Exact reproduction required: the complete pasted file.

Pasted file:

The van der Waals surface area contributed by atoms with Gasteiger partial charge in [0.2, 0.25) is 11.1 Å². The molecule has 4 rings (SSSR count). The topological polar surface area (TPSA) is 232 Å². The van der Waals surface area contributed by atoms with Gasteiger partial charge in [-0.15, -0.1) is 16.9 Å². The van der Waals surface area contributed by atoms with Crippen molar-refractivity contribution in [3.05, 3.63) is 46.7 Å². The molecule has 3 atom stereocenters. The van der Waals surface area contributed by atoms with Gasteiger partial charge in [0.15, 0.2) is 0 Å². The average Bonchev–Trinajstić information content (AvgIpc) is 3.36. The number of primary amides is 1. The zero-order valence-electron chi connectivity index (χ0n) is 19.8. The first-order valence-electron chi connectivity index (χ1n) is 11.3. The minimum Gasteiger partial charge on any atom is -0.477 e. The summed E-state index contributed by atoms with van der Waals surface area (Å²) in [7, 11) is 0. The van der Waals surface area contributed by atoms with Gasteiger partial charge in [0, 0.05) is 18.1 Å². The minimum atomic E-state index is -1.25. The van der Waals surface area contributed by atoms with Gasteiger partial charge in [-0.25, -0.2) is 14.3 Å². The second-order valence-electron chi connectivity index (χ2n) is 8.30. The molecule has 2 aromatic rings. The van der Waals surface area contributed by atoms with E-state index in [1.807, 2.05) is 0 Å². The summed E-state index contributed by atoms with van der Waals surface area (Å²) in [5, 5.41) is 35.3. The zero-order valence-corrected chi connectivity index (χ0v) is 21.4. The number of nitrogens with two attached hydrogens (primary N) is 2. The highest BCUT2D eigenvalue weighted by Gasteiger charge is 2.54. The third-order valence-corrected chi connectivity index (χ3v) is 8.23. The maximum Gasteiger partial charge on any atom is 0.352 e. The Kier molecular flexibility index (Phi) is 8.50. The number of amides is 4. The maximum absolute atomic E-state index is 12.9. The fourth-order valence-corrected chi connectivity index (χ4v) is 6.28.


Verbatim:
The van der Waals surface area contributed by atoms with Gasteiger partial charge in [0.2, 0.25) is 11.1 Å². The molecule has 4 rings (SSSR count). The topological polar surface area (TPSA) is 232 Å². The van der Waals surface area contributed by atoms with Gasteiger partial charge in [-0.15, -0.1) is 16.9 Å². The van der Waals surface area contributed by atoms with Crippen molar-refractivity contribution in [3.05, 3.63) is 46.7 Å². The molecule has 3 atom stereocenters. The van der Waals surface area contributed by atoms with Gasteiger partial charge in [0.15, 0.2) is 0 Å². The average Bonchev–Trinajstić information content (AvgIpc) is 3.36. The number of primary amides is 1. The zero-order valence-electron chi connectivity index (χ0n) is 19.8. The first-order valence-electron chi connectivity index (χ1n) is 11.3. The minimum Gasteiger partial charge on any atom is -0.477 e. The summed E-state index contributed by atoms with van der Waals surface area (Å²) in [7, 11) is 0. The van der Waals surface area contributed by atoms with Gasteiger partial charge in [0, 0.05) is 18.1 Å². The minimum atomic E-state index is -1.25. The van der Waals surface area contributed by atoms with Gasteiger partial charge in [-0.25, -0.2) is 14.3 Å². The second-order valence-electron chi connectivity index (χ2n) is 8.30. The molecule has 2 aromatic rings. The van der Waals surface area contributed by atoms with E-state index in [1.807, 2.05) is 0 Å². The summed E-state index contributed by atoms with van der Waals surface area (Å²) in [5, 5.41) is 35.3. The zero-order valence-corrected chi connectivity index (χ0v) is 21.4. The number of nitrogens with two attached hydrogens (primary N) is 2. The highest BCUT2D eigenvalue weighted by Gasteiger charge is 2.54. The third-order valence-corrected chi connectivity index (χ3v) is 8.23. The maximum Gasteiger partial charge on any atom is 0.352 e. The Kier molecular flexibility index (Phi) is 8.50. The number of amides is 4. The maximum absolute atomic E-state index is 12.9. The fourth-order valence-corrected chi connectivity index (χ4v) is 6.28.